The foliage will gradually yellow, when it is done, cut the faded foliage down to about 1" from the bulb.
Allow the bulb to rest for about 1 month before repotting.
There is no need to cool store these bulbs.
Before repotting, make sure you clean and sanitize your pots.
Use a medium weight soil with about a 25% peat moss.
Do not use garden soil.
Propagation is done with offset bulbs that form on the base of the mother bulb.
I have grown and given away several amaryllis this way.
With proper care your amaryllis can last at least 15 years.
Well, it's time to fly for now.
Before I go, here is your positive thought to start off the new year.
"You hold the power to make another person's life better or worse by the things you do today.
Those closest to you --- your spouse, children, or parents --- are the most affected by what you say and do.
Use that power wisely."
John C. Maxwell
The little things you do every day have a greater impact on others than you might think.
A smile, rather than a frown, can make someones day.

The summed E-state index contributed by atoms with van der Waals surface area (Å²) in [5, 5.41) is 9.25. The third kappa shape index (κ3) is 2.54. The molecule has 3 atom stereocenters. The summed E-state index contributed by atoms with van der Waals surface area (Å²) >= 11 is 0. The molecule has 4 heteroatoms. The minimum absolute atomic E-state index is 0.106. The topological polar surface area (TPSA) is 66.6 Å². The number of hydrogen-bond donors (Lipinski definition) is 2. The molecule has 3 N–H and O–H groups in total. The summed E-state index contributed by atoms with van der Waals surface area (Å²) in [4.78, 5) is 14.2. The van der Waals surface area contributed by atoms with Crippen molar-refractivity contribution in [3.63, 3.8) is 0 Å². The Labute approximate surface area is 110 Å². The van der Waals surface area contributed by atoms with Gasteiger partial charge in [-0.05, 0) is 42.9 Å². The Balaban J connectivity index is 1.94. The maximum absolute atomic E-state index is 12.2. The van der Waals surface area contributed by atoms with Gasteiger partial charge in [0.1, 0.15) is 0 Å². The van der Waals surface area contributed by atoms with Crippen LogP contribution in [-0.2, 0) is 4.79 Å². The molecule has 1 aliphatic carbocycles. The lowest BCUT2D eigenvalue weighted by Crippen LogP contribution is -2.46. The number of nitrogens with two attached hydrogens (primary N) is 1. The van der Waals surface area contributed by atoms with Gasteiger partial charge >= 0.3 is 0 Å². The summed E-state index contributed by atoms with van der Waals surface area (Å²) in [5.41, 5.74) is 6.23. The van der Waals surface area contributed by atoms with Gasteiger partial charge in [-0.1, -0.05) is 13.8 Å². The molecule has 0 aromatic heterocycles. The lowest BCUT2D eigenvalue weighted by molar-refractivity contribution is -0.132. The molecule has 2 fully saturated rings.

A kind word instead of criticism lifts and individual's spirits rather than dragging him/her down.
In the process, you even help yourself.
Everyone is cabable of becoming a person who lifts up others.
You don't have to be rich.
You don't have to be a genius.
You don't have to have it all together.
You do have to care about others and initiate lifting activities.
Don't let another day go by without lifting up the people in your life.
Doing that will positively change the relationships you already have and openyou up to many more.
Smile and smile pretty.
Share your smile with others.
Not only do you feel better, but others will as well.
Before long, they may beat you to the punch or should I say smile.
Until next time.
"Treat the earth well:
It was not given to you by your parents,
It was loaned to you by your children.
We do not inherit the Earth from our
Ancestors, we borrow it from our Children."
Ancient Indian Proverb
Your friend indeed,
PS. If you enjoy these letters, please forward them to friends, family and co-workers. Better yet, have them sign up so they can recieve their own letters.